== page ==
Western Isles schools “could do better” according to Highers result league

Western Isles residents have always prided themselves on education, and the quality of education, that can be delivered to pupils living in the region.

Thursday, 4th April 2019, 3:13 pm
Updated Thursday, 4th April 2019, 3:14 pm
Sgoil Lionacleit in Benbecula and the Nicolson Institute in Stornoway did not compare well with other schoools across the country in regards to the league table of Higher results.

Each year when the exam results come out they are quickly followed by an assessment of the achievements of Western Isles pupils in attainment compared to the national average.

However, there was a shock in store for Uist and Lewis parents this week when a league table for Scotland’s 339 secondary schools - based on the percentage of schoolkids gaining five or more Highers and listing them from best to worst was published - and put Sgoil Lionacleit in Benbecula at a lowly 256th place with 25 percent of pupils gaining 5 awards and the Nicolson Institute in Stornoway at 227th place with 28 percent of pupils gaining 5 awards or more.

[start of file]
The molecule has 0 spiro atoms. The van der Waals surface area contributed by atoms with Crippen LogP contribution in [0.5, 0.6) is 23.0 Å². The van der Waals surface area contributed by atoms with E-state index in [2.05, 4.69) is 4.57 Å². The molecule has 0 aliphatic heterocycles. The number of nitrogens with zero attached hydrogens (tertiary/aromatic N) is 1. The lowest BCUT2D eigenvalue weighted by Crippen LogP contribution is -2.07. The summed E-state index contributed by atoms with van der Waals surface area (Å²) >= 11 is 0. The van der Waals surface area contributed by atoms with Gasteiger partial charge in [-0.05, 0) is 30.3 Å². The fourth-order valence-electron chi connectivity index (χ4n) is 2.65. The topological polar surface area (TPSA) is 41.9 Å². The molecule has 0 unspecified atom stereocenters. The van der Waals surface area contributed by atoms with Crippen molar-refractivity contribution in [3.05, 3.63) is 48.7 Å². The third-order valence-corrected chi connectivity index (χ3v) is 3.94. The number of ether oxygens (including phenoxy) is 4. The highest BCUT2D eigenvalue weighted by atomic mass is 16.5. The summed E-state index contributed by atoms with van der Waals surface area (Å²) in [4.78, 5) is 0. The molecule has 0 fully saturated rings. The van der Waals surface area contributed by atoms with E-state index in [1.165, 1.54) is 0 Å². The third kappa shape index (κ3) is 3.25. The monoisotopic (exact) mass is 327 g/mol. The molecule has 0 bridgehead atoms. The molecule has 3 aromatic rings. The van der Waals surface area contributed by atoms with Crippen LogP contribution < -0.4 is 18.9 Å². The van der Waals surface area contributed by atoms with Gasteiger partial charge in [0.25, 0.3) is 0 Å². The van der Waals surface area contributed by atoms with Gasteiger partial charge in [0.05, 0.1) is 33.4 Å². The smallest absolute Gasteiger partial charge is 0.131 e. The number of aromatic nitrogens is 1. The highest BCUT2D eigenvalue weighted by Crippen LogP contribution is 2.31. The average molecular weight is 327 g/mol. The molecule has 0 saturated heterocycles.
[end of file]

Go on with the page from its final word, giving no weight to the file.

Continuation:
The figures, according to an analysis by The Times newspaper, saw Glasgow’s Jordanhill Secondary School top the chart, with 83 percent of pupils attaining five or more awards.

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The analysis based on Scottish Government figures showed that it was not all bad news for Western Isles, as other secondary schools in the region were much further up the league: Castlebay in Barra was ranked in 43rd place with 50 percent of pupils gaining 5 awards and Sir E. Scott in Harris was ranked at 77th place with 44 percent of pupils achieving the 5 award target.

The article sparked concern with one local parent describing the results as: “a shocking performance”.

When asked about the league table and how Western Isles schools had been ranked in comparison to other Scottish secondaries Western Isles Council could offer no comment about pupils’ progress and the quality of education in the region.

However, other local authorities, where schools had also achieved relatively poor results, summed up the information in the article as ‘only one indicator to measure progress’ and that ‘simple statistics such as league tables do not reflect the rich and varied strengths of schools or the communities they serve’.